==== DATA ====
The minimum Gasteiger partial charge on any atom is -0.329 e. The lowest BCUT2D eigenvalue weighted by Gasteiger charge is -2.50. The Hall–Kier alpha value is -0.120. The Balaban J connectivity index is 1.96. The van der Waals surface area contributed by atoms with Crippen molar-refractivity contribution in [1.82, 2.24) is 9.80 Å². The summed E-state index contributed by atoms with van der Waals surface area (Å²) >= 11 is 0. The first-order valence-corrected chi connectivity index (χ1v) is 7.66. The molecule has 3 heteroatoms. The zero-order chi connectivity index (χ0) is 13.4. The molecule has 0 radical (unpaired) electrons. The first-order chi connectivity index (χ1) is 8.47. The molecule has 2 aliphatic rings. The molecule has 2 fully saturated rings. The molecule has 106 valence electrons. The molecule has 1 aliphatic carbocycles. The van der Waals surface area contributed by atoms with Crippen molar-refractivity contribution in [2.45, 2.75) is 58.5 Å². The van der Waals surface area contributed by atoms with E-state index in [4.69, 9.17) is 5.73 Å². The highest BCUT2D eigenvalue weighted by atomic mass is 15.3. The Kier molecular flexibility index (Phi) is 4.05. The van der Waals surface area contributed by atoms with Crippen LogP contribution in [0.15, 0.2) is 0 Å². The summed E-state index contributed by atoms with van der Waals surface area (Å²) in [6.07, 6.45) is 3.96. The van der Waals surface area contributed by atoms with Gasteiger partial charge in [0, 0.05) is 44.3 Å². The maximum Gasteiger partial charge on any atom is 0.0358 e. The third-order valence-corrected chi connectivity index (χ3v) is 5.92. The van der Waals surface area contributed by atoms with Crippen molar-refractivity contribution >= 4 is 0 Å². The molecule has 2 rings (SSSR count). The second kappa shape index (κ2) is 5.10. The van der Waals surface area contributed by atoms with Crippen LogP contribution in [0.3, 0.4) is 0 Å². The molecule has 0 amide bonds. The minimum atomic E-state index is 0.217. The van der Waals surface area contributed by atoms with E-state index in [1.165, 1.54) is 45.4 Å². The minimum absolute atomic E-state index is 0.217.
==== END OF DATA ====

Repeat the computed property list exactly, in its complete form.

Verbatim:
The minimum Gasteiger partial charge on any atom is -0.329 e. The lowest BCUT2D eigenvalue weighted by Gasteiger charge is -2.50. The Hall–Kier alpha value is -0.120. The Balaban J connectivity index is 1.96. The van der Waals surface area contributed by atoms with Crippen molar-refractivity contribution in [1.82, 2.24) is 9.80 Å². The summed E-state index contributed by atoms with van der Waals surface area (Å²) >= 11 is 0. The first-order valence-corrected chi connectivity index (χ1v) is 7.66. The molecule has 3 heteroatoms. The zero-order chi connectivity index (χ0) is 13.4. The molecule has 0 radical (unpaired) electrons. The first-order chi connectivity index (χ1) is 8.47. The molecule has 2 aliphatic rings. The molecule has 2 fully saturated rings. The molecule has 106 valence electrons. The molecule has 1 aliphatic carbocycles. The van der Waals surface area contributed by atoms with Crippen molar-refractivity contribution in [2.45, 2.75) is 58.5 Å². The van der Waals surface area contributed by atoms with E-state index in [4.69, 9.17) is 5.73 Å². The highest BCUT2D eigenvalue weighted by atomic mass is 15.3. The Kier molecular flexibility index (Phi) is 4.05. The van der Waals surface area contributed by atoms with Crippen LogP contribution in [0.15, 0.2) is 0 Å². The summed E-state index contributed by atoms with van der Waals surface area (Å²) in [6.07, 6.45) is 3.96. The van der Waals surface area contributed by atoms with Gasteiger partial charge in [0, 0.05) is 44.3 Å². The maximum Gasteiger partial charge on any atom is 0.0358 e. The third-order valence-corrected chi connectivity index (χ3v) is 5.92. The van der Waals surface area contributed by atoms with Crippen molar-refractivity contribution >= 4 is 0 Å². The molecule has 2 rings (SSSR count). The second kappa shape index (κ2) is 5.10. The van der Waals surface area contributed by atoms with Crippen LogP contribution in [0.3, 0.4) is 0 Å². The molecule has 0 amide bonds. The minimum atomic E-state index is 0.217. The van der Waals surface area contributed by atoms with E-state index in [1.165, 1.54) is 45.4 Å². The minimum absolute atomic E-state index is 0.217.